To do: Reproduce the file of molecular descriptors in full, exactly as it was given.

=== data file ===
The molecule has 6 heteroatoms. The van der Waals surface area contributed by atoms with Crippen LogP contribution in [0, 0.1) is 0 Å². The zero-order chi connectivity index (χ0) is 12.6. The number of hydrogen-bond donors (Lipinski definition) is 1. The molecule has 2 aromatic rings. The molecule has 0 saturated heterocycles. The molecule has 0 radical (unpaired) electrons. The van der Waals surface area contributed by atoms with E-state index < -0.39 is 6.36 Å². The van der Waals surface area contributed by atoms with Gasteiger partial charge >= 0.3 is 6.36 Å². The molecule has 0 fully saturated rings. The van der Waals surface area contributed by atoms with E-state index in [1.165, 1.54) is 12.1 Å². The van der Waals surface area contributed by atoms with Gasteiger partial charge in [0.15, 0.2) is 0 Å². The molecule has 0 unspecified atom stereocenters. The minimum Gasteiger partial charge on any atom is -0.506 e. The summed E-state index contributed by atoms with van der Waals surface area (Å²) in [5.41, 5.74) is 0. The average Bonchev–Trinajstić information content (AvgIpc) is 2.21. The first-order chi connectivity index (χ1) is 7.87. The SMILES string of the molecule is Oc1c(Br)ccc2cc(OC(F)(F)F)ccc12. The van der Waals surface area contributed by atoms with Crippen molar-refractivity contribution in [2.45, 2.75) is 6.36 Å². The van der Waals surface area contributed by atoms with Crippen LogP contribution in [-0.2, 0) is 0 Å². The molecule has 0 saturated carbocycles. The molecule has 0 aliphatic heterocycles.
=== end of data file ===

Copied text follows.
The molecule has 6 heteroatoms. The van der Waals surface area contributed by atoms with Crippen LogP contribution in [0, 0.1) is 0 Å². The zero-order chi connectivity index (χ0) is 12.6. The number of hydrogen-bond donors (Lipinski definition) is 1. The molecule has 2 aromatic rings. The molecule has 0 saturated heterocycles. The molecule has 0 radical (unpaired) electrons. The van der Waals surface area contributed by atoms with E-state index < -0.39 is 6.36 Å². The van der Waals surface area contributed by atoms with Gasteiger partial charge >= 0.3 is 6.36 Å². The molecule has 0 fully saturated rings. The van der Waals surface area contributed by atoms with E-state index in [1.165, 1.54) is 12.1 Å². The van der Waals surface area contributed by atoms with Gasteiger partial charge in [0.15, 0.2) is 0 Å². The molecule has 0 unspecified atom stereocenters. The minimum Gasteiger partial charge on any atom is -0.506 e. The summed E-state index contributed by atoms with van der Waals surface area (Å²) in [5.41, 5.74) is 0. The average Bonchev–Trinajstić information content (AvgIpc) is 2.21. The first-order chi connectivity index (χ1) is 7.87. The SMILES string of the molecule is Oc1c(Br)ccc2cc(OC(F)(F)F)ccc12. The van der Waals surface area contributed by atoms with Crippen molar-refractivity contribution in [2.45, 2.75) is 6.36 Å². The van der Waals surface area contributed by atoms with Crippen LogP contribution in [-0.2, 0) is 0 Å². The molecule has 0 saturated carbocycles. The molecule has 0 aliphatic heterocycles.